I haven't decided yet what I think of Keith Kloor - maybe one of those people who resists acknowledging where reality is headed, but occasionally nods his head in its direction. His latest stuff isn't very good though, with a Discover article labeling environmentalists as anti-technology and anti-city, while contrasting them with a few "green modernist" exceptions.
The anti-city claim is just vastly outdated and requires no further discussion. Anti-technology is a little more interesting. Kloor later clarified what he meant:
Environmentalism is anti-technology. By this I mean anti-nuclear power and anti-genetically engineered crops.He says this in the context of explaining that he was being attacked as creating strawman arguments and responds with the above statement, and later adds, "Where’s the strawman here?" How about right where you highlighted it in those two sentences. His statement is not a strawman if you think that nuclear power and GMOs roughly encompass the majority of all human technologies. Actually, even that's not totally correct. By Kloor's reckoning, you can't, like me, be even mildly skeptical of nuclear power, or note that not all opposition to GMOs is unscientific, without being anti-technology. I do think some environmental opposition to nukes and GMOs is overblown, but that doesn't make them anti-technology.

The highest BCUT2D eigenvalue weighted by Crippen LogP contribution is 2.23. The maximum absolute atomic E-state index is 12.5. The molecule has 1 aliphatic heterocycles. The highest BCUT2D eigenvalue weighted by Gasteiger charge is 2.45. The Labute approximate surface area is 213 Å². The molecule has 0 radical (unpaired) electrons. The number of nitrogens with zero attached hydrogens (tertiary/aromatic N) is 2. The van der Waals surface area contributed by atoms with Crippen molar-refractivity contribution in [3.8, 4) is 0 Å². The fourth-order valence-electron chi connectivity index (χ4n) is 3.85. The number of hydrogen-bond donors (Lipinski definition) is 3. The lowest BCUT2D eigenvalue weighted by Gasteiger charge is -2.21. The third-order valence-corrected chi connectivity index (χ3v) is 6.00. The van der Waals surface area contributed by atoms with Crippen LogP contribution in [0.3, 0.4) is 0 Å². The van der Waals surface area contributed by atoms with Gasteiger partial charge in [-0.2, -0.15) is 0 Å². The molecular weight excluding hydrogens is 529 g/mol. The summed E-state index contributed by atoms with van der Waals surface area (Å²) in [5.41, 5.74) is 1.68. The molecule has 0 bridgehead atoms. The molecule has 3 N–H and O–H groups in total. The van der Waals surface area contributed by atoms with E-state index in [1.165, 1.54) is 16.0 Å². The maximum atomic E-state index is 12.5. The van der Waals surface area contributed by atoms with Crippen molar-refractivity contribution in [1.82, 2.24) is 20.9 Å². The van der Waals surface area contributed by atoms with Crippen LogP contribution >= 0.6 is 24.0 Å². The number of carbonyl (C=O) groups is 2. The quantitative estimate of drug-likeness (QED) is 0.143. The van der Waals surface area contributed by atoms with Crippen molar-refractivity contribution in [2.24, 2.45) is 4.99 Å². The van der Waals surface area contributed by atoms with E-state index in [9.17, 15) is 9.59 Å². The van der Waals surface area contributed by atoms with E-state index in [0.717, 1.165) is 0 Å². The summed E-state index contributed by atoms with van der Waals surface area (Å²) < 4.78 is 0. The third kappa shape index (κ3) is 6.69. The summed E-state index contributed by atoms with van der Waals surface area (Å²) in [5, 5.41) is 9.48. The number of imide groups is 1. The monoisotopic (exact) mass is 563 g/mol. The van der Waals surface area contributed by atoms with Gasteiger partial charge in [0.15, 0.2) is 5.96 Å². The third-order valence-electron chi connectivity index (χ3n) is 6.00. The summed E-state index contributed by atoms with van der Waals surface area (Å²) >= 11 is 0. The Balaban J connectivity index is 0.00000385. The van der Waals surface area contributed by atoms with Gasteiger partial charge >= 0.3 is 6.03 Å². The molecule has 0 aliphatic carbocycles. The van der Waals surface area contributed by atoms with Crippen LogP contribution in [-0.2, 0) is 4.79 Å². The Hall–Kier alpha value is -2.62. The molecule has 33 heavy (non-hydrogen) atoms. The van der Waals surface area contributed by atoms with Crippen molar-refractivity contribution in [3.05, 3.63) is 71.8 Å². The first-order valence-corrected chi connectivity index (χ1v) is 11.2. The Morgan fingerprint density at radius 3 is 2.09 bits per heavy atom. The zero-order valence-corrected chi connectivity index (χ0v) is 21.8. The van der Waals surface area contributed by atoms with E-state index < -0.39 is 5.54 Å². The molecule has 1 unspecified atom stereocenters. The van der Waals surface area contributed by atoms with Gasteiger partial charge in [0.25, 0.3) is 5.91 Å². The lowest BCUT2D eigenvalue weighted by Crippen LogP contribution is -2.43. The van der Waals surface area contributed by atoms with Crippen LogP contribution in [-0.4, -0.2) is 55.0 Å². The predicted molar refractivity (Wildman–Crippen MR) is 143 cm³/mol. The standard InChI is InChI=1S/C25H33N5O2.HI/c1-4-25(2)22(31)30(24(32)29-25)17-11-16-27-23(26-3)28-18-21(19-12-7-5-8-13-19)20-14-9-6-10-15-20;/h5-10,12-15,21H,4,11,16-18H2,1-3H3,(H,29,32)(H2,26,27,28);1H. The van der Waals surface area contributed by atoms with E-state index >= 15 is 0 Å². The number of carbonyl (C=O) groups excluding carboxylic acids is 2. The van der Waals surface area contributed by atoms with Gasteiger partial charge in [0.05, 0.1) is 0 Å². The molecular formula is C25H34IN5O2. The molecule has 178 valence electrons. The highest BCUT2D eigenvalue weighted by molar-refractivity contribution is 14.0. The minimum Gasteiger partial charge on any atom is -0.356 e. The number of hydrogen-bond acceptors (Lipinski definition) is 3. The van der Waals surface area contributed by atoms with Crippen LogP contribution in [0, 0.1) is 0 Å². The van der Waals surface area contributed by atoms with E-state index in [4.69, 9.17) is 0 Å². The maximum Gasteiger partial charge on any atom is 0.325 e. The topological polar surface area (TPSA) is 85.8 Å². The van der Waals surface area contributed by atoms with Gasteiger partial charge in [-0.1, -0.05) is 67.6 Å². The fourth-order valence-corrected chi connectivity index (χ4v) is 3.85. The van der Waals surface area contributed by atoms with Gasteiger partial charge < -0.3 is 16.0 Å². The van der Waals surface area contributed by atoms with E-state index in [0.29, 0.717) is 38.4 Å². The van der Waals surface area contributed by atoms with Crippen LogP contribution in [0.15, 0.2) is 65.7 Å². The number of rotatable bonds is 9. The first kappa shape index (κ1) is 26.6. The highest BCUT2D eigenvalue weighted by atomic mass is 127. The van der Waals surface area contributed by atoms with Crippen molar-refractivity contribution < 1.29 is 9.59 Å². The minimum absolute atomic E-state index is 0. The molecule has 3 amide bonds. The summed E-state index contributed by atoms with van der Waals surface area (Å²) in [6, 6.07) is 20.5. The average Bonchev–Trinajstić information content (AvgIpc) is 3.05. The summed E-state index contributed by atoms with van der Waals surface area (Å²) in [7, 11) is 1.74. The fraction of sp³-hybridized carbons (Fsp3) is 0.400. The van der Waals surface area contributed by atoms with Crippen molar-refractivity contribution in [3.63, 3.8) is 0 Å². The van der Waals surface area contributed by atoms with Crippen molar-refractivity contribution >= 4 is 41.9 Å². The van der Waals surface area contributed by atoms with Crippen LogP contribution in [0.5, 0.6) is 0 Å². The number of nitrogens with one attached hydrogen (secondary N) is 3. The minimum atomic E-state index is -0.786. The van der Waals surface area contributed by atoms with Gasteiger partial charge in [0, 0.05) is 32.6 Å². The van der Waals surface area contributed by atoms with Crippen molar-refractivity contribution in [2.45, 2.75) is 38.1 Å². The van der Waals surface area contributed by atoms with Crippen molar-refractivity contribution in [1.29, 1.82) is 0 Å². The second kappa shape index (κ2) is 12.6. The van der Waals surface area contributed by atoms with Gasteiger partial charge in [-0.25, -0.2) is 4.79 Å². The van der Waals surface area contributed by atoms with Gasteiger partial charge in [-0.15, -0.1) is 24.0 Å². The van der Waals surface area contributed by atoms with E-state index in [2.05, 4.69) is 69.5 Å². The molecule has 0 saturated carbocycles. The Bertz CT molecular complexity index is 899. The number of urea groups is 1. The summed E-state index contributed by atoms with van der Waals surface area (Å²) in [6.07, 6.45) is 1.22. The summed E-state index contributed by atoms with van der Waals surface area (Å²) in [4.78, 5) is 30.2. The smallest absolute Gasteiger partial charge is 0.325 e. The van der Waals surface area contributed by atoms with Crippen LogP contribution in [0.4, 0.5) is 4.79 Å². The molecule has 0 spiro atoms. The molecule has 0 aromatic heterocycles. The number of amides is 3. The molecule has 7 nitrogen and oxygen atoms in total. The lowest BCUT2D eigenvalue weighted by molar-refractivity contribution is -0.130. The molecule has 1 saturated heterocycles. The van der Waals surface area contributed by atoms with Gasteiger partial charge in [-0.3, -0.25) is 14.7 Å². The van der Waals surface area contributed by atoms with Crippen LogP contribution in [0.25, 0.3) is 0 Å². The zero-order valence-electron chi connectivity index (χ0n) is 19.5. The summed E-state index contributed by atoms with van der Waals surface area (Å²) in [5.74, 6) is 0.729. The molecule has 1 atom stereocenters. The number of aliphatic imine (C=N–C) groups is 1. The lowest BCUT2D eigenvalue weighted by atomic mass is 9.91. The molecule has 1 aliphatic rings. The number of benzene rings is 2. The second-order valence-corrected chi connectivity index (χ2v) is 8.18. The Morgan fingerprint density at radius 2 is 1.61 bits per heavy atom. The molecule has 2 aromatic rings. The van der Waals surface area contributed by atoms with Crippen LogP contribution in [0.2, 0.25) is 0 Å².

This "above the fray" type of journalism gets old, and the strawmen are rickety.
One last note: writing this involves figuring out who I'm writing for, and the thought crossed my mind that Kloor might read it. I considered trying to persuade him rather than criticize him, and ended up with a mushy compromise style that doesn't try and cajole him but certainly pulls a few punches back. Oh well.
UPDATE: Tim Burden has more, and there's a good discussion thread at Stoat.